Swedish economy heading for ‘tough winter’, new finance minister says

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A view of the Bromma Airport in Stockholm

By Johan Ahlander and Anna Ringstrom

STOCKHOLM (Reuters) -The Swedish economy is heading into a recession next year, driven by rampant inflation and the war in Ukraine, the country’s new finance minister said on Monday.

The economy is now expected to contract by 0.4% in 2023, and there is significant risk that the outcome could be even weaker, Finance Minister Elisabeth Svantesson said in presenting her first economic forecast since the September election, in which a right-wing bloc secured a slim majority.

The Nordic country’s previous government had in August forecast growth of 0.4% in 2023.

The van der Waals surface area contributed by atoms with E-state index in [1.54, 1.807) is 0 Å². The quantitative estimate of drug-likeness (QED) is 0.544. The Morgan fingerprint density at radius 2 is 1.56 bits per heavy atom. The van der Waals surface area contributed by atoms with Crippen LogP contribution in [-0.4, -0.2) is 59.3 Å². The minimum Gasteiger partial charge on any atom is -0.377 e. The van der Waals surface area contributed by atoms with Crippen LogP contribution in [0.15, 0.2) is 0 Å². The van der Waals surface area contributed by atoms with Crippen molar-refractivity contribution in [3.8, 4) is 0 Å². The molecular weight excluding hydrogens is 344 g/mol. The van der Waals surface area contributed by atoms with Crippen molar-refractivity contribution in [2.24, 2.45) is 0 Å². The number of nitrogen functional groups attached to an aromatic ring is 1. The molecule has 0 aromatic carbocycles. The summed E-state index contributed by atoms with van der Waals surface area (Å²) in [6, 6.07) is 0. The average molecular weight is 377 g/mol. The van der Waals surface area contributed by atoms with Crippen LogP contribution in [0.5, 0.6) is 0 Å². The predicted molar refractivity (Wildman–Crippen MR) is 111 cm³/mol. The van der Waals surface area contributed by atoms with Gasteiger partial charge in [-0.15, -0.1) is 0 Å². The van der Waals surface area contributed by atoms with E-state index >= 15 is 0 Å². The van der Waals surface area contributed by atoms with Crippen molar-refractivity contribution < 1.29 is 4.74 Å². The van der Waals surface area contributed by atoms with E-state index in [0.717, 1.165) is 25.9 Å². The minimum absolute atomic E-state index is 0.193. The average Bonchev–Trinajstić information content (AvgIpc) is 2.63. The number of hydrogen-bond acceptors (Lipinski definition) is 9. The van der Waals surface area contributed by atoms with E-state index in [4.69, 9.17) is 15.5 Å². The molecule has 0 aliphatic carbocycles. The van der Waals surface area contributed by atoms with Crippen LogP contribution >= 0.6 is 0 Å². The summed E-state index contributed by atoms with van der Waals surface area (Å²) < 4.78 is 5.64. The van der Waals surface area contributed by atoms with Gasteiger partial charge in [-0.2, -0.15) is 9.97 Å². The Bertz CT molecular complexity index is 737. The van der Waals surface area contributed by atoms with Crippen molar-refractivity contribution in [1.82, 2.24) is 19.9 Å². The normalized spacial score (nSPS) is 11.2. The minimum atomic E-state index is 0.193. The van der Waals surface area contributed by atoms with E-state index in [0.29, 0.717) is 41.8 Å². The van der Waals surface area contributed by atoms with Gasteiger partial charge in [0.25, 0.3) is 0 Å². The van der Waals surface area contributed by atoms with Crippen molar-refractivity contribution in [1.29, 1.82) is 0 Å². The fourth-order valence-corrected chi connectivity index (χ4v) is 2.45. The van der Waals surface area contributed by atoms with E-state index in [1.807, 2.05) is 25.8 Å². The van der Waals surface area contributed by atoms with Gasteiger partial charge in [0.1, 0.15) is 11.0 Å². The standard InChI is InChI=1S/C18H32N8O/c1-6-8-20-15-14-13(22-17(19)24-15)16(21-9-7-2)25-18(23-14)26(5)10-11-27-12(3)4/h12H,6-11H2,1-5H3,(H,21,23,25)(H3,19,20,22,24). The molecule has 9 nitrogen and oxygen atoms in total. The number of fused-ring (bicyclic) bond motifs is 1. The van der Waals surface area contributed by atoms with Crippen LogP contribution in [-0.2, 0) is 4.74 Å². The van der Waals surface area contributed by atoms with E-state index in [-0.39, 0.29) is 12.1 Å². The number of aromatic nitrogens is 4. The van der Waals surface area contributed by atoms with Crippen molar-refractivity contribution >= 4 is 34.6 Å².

“Sweden’s economic outlook is gloomy and we’re heading for a tough winter,” Svantesson told a news conference, adding that there was a high risk developments will be even weaker than the main scenario.

The finance ministry also raised its outlook for inflation, forecasting consumer price rises at fixed rates of 7.9% this year and 5.2% next year, up from the August projection by the previous government of 7.3% and 3.9% respectively.

Svantesson pledged to stick to Sweden’s fiscal policy framework under which public finances are run at a 0.3% of GDP surplus over an economic cycle. It is widely credited with having a significant impact on Sweden’s strong public finances.

“For us and me, it is important that fiscal policy in this situation is well balanced, that fiscal policy does not fuel inflation. And we will stick to the fiscal policy framework, and thereby ensure that we have room for manoeuvre if next year becomes even more difficult,” she said.

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(Reporting by Anna Ringstrom, Johan Ahlander and Niklas Pollard in Stockholm, and Terje Solsvik in Oslo, editing by Gwladys Fouche, Stine Jacobsen and Mark Heinrich)

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